Hi. Lou Burnard told me about this list.
I am a freelance writer (for the moment) who has been interested in
television captioning and other captioning issues for 18 years. I've
written a dozen articles on the topic, I've given a presentation here
and there, and I run a mailing list on media-access topics
([log in to unmask]).
I know a *very* little bit about SGML and believe that the world needs
DTDs and other standards for four access technologies: captioning, audio
description, subtitling, and dubbing. Some background information
o First, definitions:
Captioning: Rendering dialogue and other sounds in written words. Sign
language has NOTHING TO DO with captioning.
Closed-captioning: Captions transmitted in the form of a code. You need
a decoder (or, more likely, just a decoder chip) to turn the captions
into visible words. Nearly all North American TVs carry decoder chips as
standard equipment now.
Open-captioning: Captions that are an indelible part of the picture and
are always visible. (Open-captioning effectively does not exist.)
[Note: Captioning and subtitling have as little in common as bicycles
and motorcycles. Three big differences are: Captions are in the same
language as the audio (with relatively rare exceptions), denote
meaningful sound effects, and move to indicate the position of the
speaker. Subtitles are a translation, ignore sound effects, and are
always located in the same spot on-screen.]
Audio description: Rendering visual details in a spoken narrative. In
audio description, a special narrator succinctly describes action,
settings, facial expressions, onscreen graphics, clothing, and other
visual details. The narrator speaks out loud; A.D. is an auditory
medium, not a visual one. Narrators typically speak during pauses in
dialogue or at other appropriate moments, but sometimes they narrate
over dialogue, over music, and so on.
How does this relate to information technology and SGML? Some factoids
* TV closed-captioning of prerecorded programs in North America is done
using any of several rather primitive DOS programs. Real-time captioning
of live programs uses the same software and hardware with the addition
of a very skilled court reporter who enters dialogue into a stenotype
machine (along with other annotations necessary to captioning). Those
entries are in shorthand and are then translated into actual words via
lookup tables. (This means that homonyms like "four," "for," "fore,"
"IV," and "4" require distinct keystrokes. It's not exactly easy keeping
track of all those keystrokes.) The words are then spit out for display
on a decoder-equipped TV.
* Closed-captioning in North America is encoded on Line 21 of the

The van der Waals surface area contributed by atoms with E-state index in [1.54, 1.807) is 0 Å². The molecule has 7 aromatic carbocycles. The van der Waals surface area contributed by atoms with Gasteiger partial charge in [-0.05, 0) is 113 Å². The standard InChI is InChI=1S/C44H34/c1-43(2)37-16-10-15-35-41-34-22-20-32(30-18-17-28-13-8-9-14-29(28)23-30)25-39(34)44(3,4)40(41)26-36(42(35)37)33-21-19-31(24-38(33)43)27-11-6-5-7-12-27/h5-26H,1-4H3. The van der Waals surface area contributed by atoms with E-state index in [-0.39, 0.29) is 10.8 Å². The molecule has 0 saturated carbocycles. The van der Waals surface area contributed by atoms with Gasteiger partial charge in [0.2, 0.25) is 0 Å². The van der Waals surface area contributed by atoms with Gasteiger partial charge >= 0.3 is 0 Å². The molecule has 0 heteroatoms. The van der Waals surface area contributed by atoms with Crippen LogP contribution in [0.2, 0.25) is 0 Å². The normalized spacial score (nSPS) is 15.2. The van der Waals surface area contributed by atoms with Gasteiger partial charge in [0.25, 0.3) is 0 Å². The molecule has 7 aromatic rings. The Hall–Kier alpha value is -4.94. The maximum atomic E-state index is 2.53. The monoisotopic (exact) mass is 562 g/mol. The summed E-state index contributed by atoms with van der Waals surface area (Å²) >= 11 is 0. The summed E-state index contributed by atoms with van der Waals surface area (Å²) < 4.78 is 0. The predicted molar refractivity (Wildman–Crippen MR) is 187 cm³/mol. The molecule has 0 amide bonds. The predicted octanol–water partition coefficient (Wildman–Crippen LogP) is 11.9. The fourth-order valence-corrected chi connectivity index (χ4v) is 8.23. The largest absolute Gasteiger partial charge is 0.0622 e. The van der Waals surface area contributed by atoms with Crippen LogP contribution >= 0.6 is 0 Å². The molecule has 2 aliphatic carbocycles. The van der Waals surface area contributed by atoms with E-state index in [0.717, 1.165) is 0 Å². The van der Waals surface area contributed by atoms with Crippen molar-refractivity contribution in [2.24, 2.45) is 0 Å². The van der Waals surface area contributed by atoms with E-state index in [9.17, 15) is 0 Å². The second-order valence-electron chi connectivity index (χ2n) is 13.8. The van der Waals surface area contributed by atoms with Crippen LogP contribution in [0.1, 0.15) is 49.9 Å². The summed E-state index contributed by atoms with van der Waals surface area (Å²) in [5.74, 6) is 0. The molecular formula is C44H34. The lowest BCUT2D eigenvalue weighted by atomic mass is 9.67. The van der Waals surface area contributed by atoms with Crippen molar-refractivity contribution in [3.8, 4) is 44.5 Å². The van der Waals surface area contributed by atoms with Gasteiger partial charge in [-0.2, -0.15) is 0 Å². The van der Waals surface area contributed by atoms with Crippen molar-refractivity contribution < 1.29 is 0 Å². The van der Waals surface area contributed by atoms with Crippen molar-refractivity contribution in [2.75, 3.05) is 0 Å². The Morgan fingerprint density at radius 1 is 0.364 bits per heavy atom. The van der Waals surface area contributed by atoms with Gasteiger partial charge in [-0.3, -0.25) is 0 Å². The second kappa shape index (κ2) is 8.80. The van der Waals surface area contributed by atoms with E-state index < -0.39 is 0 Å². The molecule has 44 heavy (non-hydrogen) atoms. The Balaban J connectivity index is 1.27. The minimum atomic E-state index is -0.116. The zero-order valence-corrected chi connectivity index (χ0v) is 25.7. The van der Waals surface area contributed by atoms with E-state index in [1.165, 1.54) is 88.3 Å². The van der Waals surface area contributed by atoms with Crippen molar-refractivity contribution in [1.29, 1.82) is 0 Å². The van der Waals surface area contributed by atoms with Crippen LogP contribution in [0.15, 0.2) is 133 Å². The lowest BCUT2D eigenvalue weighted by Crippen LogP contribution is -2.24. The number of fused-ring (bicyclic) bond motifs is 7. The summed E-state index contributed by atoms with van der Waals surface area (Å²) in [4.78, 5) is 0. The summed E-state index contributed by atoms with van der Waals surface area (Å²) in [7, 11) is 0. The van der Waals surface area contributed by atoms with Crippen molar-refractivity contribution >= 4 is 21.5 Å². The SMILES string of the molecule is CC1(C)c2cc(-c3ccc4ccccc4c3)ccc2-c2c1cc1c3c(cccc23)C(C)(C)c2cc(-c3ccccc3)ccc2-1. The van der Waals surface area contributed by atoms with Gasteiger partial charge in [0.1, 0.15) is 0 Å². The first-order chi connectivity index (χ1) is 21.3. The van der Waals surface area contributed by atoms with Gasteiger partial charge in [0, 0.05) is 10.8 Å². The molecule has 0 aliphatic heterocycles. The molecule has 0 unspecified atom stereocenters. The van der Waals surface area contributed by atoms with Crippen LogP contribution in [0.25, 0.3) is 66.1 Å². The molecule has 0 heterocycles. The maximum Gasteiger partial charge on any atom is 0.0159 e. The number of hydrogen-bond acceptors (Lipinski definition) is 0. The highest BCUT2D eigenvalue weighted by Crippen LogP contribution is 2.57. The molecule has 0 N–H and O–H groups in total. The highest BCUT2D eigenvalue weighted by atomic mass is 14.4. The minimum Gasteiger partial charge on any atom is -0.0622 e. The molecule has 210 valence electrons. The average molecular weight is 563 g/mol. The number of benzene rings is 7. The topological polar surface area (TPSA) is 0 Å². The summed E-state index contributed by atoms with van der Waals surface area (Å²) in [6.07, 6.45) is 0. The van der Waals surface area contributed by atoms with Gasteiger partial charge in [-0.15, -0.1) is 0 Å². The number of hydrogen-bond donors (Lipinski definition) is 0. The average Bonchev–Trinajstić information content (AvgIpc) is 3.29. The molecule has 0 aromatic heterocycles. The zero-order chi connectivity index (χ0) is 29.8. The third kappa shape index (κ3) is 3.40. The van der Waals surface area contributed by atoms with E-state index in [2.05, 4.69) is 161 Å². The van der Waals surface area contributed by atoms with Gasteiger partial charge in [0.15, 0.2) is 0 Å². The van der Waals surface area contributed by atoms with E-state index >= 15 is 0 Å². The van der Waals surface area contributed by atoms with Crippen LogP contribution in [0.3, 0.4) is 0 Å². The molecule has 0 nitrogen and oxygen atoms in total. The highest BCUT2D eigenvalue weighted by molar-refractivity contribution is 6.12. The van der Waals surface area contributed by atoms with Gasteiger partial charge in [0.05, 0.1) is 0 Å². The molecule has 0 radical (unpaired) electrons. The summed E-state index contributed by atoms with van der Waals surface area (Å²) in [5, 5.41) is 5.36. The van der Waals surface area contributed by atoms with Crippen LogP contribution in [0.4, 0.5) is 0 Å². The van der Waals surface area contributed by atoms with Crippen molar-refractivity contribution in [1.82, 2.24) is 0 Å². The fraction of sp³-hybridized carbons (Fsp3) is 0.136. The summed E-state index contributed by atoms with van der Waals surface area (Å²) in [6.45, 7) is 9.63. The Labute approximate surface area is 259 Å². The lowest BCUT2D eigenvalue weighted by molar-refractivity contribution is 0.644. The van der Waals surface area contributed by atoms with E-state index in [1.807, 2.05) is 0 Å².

vertical blanking interval. The VBI is a narrow band of
normally-invisible picture lines between the bottom and the top of the
TV picture. (That's not a totally accurate description, but if you have
a TV with a vertical-hold control, you can set the picture rolling
slowly and see the VBI as a mostly-black bar between the top and bottom
of the picture.) North American TV signals are made up of 525 lines
(again, not totally accurate); the top 21.5 lines are in the VBI and are
ordinarily invisible. (They're not magic. They're perfectly visible if
you look for them. It's just that TV sets are adjusted to keep the VBI
out of sight.) Captions are encoded on line number 21 of those 21.5
lines. The caption codes are relatively wide rectangles of light that
flit back and forth. VCRs have no trouble recording and playing those
* CC in PAL-standard countries like most of Europe and Australia comes
about as an offshoot of the World System Teletext technology. You just
tune to a certain page of teletext (888, usually) and you suddenly see
captions on any captioned show. This technology uses several lines of
the VBI; all the encoding takes the form of tiny dots in the VBI which
are too small for anything but Super-VHS VCRs to record. This is a
severe limitation, but there are some provisos to it.
* Typography in both the Line 21 and WST systems is crap. Megacrap,
* Captioning is a huge industry. Effectively all prime-time shows on all
networks, everything remotely resembling a newscast, many daytime shows,
thousands of home videos, most national commercials, lots of music
videos, training tapes, and more are captioned. This is a source of
money *and* a source of intellectual property. Think about it. But the